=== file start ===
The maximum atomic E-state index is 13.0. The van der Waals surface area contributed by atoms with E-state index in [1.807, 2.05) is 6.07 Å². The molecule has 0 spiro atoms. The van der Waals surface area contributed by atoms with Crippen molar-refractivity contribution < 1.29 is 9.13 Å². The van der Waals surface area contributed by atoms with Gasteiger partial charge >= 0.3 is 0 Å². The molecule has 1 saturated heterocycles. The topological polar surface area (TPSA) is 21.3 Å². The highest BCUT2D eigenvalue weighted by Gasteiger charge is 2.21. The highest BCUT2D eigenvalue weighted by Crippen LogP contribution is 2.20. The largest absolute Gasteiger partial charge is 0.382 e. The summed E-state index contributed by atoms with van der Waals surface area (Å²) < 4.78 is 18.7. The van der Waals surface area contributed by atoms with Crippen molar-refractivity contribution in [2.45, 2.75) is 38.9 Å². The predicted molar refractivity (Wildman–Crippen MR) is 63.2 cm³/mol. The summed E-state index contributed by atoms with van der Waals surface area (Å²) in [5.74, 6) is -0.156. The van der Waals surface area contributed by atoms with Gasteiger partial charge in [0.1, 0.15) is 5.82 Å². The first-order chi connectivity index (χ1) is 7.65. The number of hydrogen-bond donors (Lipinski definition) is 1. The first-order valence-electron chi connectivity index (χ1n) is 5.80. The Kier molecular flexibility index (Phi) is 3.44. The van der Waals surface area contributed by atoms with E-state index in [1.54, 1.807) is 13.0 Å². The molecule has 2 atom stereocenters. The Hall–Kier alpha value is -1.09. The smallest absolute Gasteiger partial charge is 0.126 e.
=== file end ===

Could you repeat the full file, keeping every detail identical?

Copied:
The maximum atomic E-state index is 13.0. The van der Waals surface area contributed by atoms with E-state index in [1.807, 2.05) is 6.07 Å². The molecule has 0 spiro atoms. The van der Waals surface area contributed by atoms with Crippen molar-refractivity contribution < 1.29 is 9.13 Å². The van der Waals surface area contributed by atoms with Gasteiger partial charge >= 0.3 is 0 Å². The molecule has 1 saturated heterocycles. The topological polar surface area (TPSA) is 21.3 Å². The highest BCUT2D eigenvalue weighted by Gasteiger charge is 2.21. The highest BCUT2D eigenvalue weighted by Crippen LogP contribution is 2.20. The largest absolute Gasteiger partial charge is 0.382 e. The summed E-state index contributed by atoms with van der Waals surface area (Å²) < 4.78 is 18.7. The van der Waals surface area contributed by atoms with Crippen molar-refractivity contribution in [2.45, 2.75) is 38.9 Å². The predicted molar refractivity (Wildman–Crippen MR) is 63.2 cm³/mol. The summed E-state index contributed by atoms with van der Waals surface area (Å²) in [5.74, 6) is -0.156. The van der Waals surface area contributed by atoms with Gasteiger partial charge in [0.1, 0.15) is 5.82 Å². The first-order chi connectivity index (χ1) is 7.65. The number of hydrogen-bond donors (Lipinski definition) is 1. The first-order valence-electron chi connectivity index (χ1n) is 5.80. The Kier molecular flexibility index (Phi) is 3.44. The van der Waals surface area contributed by atoms with E-state index in [1.54, 1.807) is 13.0 Å². The molecule has 2 atom stereocenters. The Hall–Kier alpha value is -1.09. The smallest absolute Gasteiger partial charge is 0.126 e.